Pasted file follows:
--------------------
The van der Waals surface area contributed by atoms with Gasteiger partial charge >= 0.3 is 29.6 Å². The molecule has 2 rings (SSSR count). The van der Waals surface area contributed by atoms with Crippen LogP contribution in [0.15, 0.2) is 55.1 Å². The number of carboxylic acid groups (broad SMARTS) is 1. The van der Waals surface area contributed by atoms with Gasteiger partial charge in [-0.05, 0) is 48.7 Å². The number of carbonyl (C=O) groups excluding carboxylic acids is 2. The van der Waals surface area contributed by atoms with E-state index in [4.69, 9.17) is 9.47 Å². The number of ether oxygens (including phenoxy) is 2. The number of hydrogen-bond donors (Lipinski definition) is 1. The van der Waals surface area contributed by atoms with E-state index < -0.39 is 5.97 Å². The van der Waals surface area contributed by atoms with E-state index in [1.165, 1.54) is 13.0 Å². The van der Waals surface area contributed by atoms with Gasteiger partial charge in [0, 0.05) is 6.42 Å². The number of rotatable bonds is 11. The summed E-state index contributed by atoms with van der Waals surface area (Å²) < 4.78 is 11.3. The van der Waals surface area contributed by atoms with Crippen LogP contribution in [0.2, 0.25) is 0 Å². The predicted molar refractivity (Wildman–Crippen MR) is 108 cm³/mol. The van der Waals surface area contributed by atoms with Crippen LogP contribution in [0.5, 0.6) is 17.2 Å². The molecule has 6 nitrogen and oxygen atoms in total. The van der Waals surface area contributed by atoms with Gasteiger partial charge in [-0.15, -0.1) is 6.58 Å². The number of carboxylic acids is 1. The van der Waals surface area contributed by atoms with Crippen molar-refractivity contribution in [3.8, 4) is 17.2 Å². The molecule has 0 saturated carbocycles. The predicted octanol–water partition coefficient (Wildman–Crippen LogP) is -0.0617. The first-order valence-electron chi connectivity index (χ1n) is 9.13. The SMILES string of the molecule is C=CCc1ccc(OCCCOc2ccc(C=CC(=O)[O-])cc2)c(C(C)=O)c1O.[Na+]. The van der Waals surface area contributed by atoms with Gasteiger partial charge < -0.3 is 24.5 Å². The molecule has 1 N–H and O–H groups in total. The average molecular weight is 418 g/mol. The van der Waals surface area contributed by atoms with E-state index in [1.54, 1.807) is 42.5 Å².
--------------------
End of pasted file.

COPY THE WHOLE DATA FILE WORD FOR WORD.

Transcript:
The van der Waals surface area contributed by atoms with Gasteiger partial charge >= 0.3 is 29.6 Å². The molecule has 2 rings (SSSR count). The van der Waals surface area contributed by atoms with Crippen LogP contribution in [0.15, 0.2) is 55.1 Å². The number of carboxylic acid groups (broad SMARTS) is 1. The van der Waals surface area contributed by atoms with Gasteiger partial charge in [-0.05, 0) is 48.7 Å². The number of carbonyl (C=O) groups excluding carboxylic acids is 2. The van der Waals surface area contributed by atoms with E-state index in [4.69, 9.17) is 9.47 Å². The number of ether oxygens (including phenoxy) is 2. The number of hydrogen-bond donors (Lipinski definition) is 1. The van der Waals surface area contributed by atoms with E-state index < -0.39 is 5.97 Å². The van der Waals surface area contributed by atoms with E-state index in [1.165, 1.54) is 13.0 Å². The van der Waals surface area contributed by atoms with Gasteiger partial charge in [0, 0.05) is 6.42 Å². The number of rotatable bonds is 11. The summed E-state index contributed by atoms with van der Waals surface area (Å²) < 4.78 is 11.3. The van der Waals surface area contributed by atoms with Crippen LogP contribution in [0.2, 0.25) is 0 Å². The predicted molar refractivity (Wildman–Crippen MR) is 108 cm³/mol. The van der Waals surface area contributed by atoms with Crippen LogP contribution in [0.5, 0.6) is 17.2 Å². The molecule has 6 nitrogen and oxygen atoms in total. The van der Waals surface area contributed by atoms with Gasteiger partial charge in [-0.15, -0.1) is 6.58 Å². The number of carboxylic acids is 1. The van der Waals surface area contributed by atoms with Crippen molar-refractivity contribution in [3.8, 4) is 17.2 Å². The molecule has 0 saturated carbocycles. The predicted octanol–water partition coefficient (Wildman–Crippen LogP) is -0.0617. The first-order valence-electron chi connectivity index (χ1n) is 9.13. The SMILES string of the molecule is C=CCc1ccc(OCCCOc2ccc(C=CC(=O)[O-])cc2)c(C(C)=O)c1O.[Na+]. The van der Waals surface area contributed by atoms with Gasteiger partial charge < -0.3 is 24.5 Å². The molecule has 1 N–H and O–H groups in total. The average molecular weight is 418 g/mol. The van der Waals surface area contributed by atoms with E-state index in [1.54, 1.807) is 42.5 Å².